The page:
Pascal Derrien

4 years ago · 3 min. reading time · visibility 0 ·

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Out of a Silent World

Out of a Silent World

My name is Owen Carlson, today is Thursday 28th of March 2019 and I have an important meeting with Catherine Jones somewhere in the middle of Cardiff. I am a carpenter by trade when I was 12 I wanted to be an astronaut but my father Harry convinced me that aliens may need to be taught the art of construction so maybe it would be a good idea to work on acquiring some solid crafting skills and then join the Astronaut program. It all made sense to me and I agreed. Why would you not believe your old man? So first we made a wooden toy rocket called Project 1969.

I am 52 now, my mother and father passed away both in 2017. Within an eight-month interval I became an orphan and my brother and I inherited the house, a large detached Victorian house in the middle of a small town situated in the middle of Wales. We have always been a very close knit as a family and consensus has pretty much been the modus operandi during all our lives so needless to say it came without surprise that both my brother and I agreed to sell the house.

Catherine Jones is a social worker, she is 37 with dark hair with bright blue eyes and pale skin. My first impression of her is that she is soft, compassionate and kind. When she shook my hand, and introduced herself I immediately liked the sound of her voice and felt at ease if not comfortable, that’s an achievement in it self for me as I have never felt confident in front of the other gender. I had spoken twice on the phone to a lady called Karen until then but she indicated that my file would now be passed on to Catherine and that I was in good hands. Further to that call I had received a letter from the The National Adoption Service asking me to present myself in relation to the query I had about getting access to my birth records and obtain further details on the Adoption Contact Register from the General Register Office.

Here I am listening to Catherine, she says she has good news and not so good news for me. With hesitancy almost reluctance I am hearing that my mother is Irish, her name is Elaine Kennedy, it is assumed that my father is Irish too but his name is not known. Before she hands me a birth certificate in English and a language that I don't recognize on a yellowish piece of  paper proudly carrying a harp symbol header, she breaks the news that my mum has passed away five years ago.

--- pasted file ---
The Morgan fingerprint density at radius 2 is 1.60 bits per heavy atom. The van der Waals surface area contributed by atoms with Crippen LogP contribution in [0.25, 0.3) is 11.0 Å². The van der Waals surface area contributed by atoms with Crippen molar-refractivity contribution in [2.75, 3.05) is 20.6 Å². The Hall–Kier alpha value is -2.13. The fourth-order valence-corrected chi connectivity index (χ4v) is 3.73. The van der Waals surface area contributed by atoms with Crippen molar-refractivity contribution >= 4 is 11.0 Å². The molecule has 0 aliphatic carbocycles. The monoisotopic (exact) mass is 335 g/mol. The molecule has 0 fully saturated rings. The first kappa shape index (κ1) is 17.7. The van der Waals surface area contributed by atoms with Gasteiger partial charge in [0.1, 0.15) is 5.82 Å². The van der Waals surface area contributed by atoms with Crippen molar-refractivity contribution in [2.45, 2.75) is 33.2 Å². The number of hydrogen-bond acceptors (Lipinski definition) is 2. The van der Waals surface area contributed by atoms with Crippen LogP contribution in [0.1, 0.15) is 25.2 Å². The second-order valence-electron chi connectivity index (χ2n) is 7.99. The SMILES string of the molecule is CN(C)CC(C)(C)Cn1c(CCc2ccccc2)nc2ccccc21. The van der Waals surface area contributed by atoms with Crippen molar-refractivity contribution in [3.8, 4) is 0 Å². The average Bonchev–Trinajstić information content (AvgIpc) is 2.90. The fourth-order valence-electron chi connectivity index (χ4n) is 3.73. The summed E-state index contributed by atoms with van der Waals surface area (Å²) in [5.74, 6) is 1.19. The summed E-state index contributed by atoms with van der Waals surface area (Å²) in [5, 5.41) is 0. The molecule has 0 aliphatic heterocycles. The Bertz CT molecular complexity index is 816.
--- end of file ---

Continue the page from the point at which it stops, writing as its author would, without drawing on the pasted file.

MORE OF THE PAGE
I was seemingly born in a Magdalene institution somewhere near Galway on the west coast of Ireland. Those institutions were providing a ‘’service’’ to fallen women and their families up until 1996 as the catholic church would prudishly describe it. Unmarried women,flirtiest young girls and sexually active young teenagers could at any moment found themselves hosted in those institutions at the requests of their family. Perception prevails over humanity, reputation take the top over what is left of mankind generosity.

I am not processing the information very well I must say, I almost regret the day when I discovered a pack of letters behind a wall plank board where my brother and I did some refurbishment with a view to sell the house of our parents. Jack my brother refused point blank to go any further with the process, he did not want to know, I did not understand it but I respect it. Why did we have to sell this bloody house ?

I don’t know much about Ireland except that it is a neighbouring country and that I have never been there. I remember that Paschal Devlin the French born Irish Columnist wrote in a week end supplement something that attracted my attention vividly two years ago, ‘’ Ireland is a funny country, shame is the currency, behind closed door is the policy, it has been a while that the catholic church has taken over and replaced British supremacy. They have power in our city and if you add a pinch of insularity you obtain the perfect recipe for the Republic of Hypocrisy’’ he added ‘’ inhibition and suppressed emotions only get temporary release with alcohol when all things become ‘’leprechauny’’ alas there is always a hangover to remind us of our complacency’’

The meeting has been over for more than an hour now, I have been sitting on a bench while battling internally with conflicting emotions. I smiled at the fact that my mum had probably a different accent than me, maybe she even spoke Irish maybe she was beautiful but I guess I will never know, I am sure she was. Do I have siblings I ruminate to myself, long lost brothers and sisters but I guess I will never know that either. With her passing there is no opportunity to push the process further so I guess I will forever remain an exiled stranger. I was wondering can you be an orphan twice, do you know?